Friday, October 30, 2015

Novel Review: A Whole New World (A Twisted Tale, #1) by Liz Braswell

Rating (Out of 5): ~3.5
Genre: YA Disney Fairy-Tale Retelling; Fantasy Romance
Publisher: Disney Press
Release Date: September 1, 2015
Spoilers?: No.

Goodreads Synopsis:

Welcome to a new YA series that reimagines classic Disney stories in surprising new ways. Each book asks the question: What if one key moment from a familiar Disney film was changed? This dark and daring version of Aladdin twists the original story with the question: What if Jafar was the first one to summon the Genie?

When Jafar steals the Genie’s lamp, he uses his first two wishes to become sultan and the most powerful sorcerer in the world. Agrabah lives in fear, waiting for his third and final wish.To stop the power-mad ruler, Aladdin and the deposed Princess Jasmine must unite the people of Agrabah in rebellion. But soon their fight for freedom threatens to tear the kingdom apart in a costly civil war.

What happens next? A Street Rat becomes a leader. A princess becomes a revolutionary. And readers will never look at the story of Aladdin in the same way again.

The Cover:

I love this cover. I couldn't quite see it online, but on the physical book, the front has the image of Jasmine, with her crown and flowing hair, and the image on the back is of Aladdin, with his red hat. Plus the city of Agrabah worked into it. It's beautiful.

Given how huge a fan of Disney, and Aladdin in particular, that I am, I was hopeful but wary going into this. Depending on the author, this was either going to be amazing or terrible. And I’m surprised to find that I’m in the minority here, thinking it wasn’t that bad.
Granted, the first twenty percent is pretty much word for word like the movie, only with a little more detail and depth added. But I didn’t mind that, actually quite enjoyed seeing it again and being more in Aladdin’s head for it. Plus, the small details that were changed made sense to me, though I might have liked some more changes. And, really, this is published by Disney and specifically references Aladdin—what were you expecting?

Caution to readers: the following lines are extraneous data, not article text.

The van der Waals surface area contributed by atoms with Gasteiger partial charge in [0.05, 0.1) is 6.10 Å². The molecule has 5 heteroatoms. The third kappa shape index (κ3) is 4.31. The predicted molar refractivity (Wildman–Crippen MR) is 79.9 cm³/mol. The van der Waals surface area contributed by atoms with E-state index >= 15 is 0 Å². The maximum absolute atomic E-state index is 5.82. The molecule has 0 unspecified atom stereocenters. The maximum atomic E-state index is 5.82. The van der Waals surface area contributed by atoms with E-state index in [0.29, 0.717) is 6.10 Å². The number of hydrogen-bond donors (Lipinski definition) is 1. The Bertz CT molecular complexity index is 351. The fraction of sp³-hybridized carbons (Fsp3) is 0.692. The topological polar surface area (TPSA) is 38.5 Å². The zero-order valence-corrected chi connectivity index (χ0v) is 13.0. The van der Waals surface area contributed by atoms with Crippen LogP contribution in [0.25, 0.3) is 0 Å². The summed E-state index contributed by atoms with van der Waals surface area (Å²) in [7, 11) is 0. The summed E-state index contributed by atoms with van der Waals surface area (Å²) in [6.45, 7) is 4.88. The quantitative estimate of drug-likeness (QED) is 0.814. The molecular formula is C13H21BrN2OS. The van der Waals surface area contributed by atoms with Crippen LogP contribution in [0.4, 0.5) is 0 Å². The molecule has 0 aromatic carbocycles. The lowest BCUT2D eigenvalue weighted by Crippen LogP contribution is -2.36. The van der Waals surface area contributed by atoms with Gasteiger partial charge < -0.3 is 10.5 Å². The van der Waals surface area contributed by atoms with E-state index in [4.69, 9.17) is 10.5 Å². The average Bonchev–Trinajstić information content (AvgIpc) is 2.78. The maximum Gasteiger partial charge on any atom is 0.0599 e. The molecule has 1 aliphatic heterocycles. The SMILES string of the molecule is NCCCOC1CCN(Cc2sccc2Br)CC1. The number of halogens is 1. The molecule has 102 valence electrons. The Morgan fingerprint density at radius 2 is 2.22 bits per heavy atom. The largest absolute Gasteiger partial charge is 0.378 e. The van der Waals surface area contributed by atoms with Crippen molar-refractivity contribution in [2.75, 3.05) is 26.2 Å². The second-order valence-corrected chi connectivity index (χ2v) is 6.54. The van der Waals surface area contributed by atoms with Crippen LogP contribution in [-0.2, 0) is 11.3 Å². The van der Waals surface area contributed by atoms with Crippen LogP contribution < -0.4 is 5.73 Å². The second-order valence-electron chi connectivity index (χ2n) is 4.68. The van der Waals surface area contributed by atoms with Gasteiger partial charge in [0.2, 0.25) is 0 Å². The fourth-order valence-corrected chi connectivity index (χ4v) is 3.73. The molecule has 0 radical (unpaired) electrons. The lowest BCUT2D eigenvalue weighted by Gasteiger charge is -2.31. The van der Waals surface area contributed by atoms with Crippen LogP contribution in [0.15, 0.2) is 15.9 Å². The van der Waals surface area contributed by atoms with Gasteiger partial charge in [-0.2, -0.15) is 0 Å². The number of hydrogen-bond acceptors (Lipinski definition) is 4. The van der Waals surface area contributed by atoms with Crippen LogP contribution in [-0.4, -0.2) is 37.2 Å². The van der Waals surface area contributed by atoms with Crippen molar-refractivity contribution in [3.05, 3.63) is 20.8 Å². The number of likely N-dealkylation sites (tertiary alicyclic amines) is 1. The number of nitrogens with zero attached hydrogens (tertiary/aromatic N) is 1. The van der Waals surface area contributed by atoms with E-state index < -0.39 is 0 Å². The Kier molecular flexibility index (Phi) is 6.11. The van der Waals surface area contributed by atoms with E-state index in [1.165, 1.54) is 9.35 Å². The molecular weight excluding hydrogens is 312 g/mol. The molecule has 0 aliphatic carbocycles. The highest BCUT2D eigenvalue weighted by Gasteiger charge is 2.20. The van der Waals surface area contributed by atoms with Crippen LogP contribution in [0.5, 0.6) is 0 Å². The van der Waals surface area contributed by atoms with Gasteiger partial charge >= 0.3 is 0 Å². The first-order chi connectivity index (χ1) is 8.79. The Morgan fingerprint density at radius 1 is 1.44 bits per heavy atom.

But after the twist in the plot, everything changes. And I liked the thought put into each change. It’s made more realistic—Jafar, taking power like he wanted, is turned really evil. He kills people, including important characters in the movie who I won’t spoil. Jasmine is taken captive, unable to do anything. And that means she has to get smart and tactical really fast. Aladdin, on the other hand, is stuck inside the cave and has to figure out how to get out. Then he has to find a way to undo what Jafar did.
The biggest change to me was Jasmine’s character. And by the end, I do feel like I lost a sense of who she was, and who Aladdin was as well. I don’t know if that was purposeful, because of everything that happened, but I didn’t like that.
But there were also the little things. Like that Jasmine meets the Genie before Aladdin does. And I appreciated that the Genie stayed true to who he was in the movies. There was also the realistic look at what was happening. The Sultan was given a new perspective, as  a ruler; Jasmine got to see what was happening in her city, what kind of ruler her father really was, and what to do about all the poverty. And from that, she had to stand up and rule her city like she needed to. We also saw realistically what the Genie’s-made guards and dancers were really like—identical and fake. There was also more insight to Aladdin’s childhood with a prologue, and we met other street rat friends of his. We got reference of where Genies/Djinn's come from.
Overall, I enjoyed this book. I liked the new take on the story, with the twist and the new look at things. Some things could have been better, like the characterization, but I didn’t think it was too bad.

No comments:

Post a Comment